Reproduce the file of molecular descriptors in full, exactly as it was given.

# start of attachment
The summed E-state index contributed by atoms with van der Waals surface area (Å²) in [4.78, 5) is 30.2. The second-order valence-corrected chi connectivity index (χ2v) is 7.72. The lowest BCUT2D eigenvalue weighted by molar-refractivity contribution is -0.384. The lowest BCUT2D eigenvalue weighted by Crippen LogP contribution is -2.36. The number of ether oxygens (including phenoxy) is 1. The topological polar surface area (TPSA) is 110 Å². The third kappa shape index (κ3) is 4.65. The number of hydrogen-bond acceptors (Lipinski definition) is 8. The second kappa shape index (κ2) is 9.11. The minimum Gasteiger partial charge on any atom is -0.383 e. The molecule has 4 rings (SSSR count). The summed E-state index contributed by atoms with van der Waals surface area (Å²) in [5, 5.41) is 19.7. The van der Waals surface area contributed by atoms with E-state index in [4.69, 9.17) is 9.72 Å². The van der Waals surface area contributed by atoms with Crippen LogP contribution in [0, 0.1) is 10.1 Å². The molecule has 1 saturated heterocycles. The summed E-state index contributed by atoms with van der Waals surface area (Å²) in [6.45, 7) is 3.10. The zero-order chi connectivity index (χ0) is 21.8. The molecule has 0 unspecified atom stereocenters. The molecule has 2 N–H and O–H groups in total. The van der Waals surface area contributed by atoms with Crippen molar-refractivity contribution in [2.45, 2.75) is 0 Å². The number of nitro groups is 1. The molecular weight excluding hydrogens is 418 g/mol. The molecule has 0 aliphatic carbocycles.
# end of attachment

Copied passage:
The summed E-state index contributed by atoms with van der Waals surface area (Å²) in [4.78, 5) is 30.2. The second-order valence-corrected chi connectivity index (χ2v) is 7.72. The lowest BCUT2D eigenvalue weighted by molar-refractivity contribution is -0.384. The lowest BCUT2D eigenvalue weighted by Crippen LogP contribution is -2.36. The number of ether oxygens (including phenoxy) is 1. The topological polar surface area (TPSA) is 110 Å². The third kappa shape index (κ3) is 4.65. The number of hydrogen-bond acceptors (Lipinski definition) is 8. The second kappa shape index (κ2) is 9.11. The minimum Gasteiger partial charge on any atom is -0.383 e. The molecule has 4 rings (SSSR count). The summed E-state index contributed by atoms with van der Waals surface area (Å²) in [5, 5.41) is 19.7. The van der Waals surface area contributed by atoms with E-state index in [4.69, 9.17) is 9.72 Å². The van der Waals surface area contributed by atoms with Crippen LogP contribution in [0, 0.1) is 10.1 Å². The molecule has 1 saturated heterocycles. The summed E-state index contributed by atoms with van der Waals surface area (Å²) in [6.45, 7) is 3.10. The zero-order chi connectivity index (χ0) is 21.8. The molecule has 0 unspecified atom stereocenters. The molecule has 2 N–H and O–H groups in total. The van der Waals surface area contributed by atoms with Crippen molar-refractivity contribution in [2.45, 2.75) is 0 Å². The number of nitro groups is 1. The molecular weight excluding hydrogens is 418 g/mol. The molecule has 0 aliphatic carbocycles.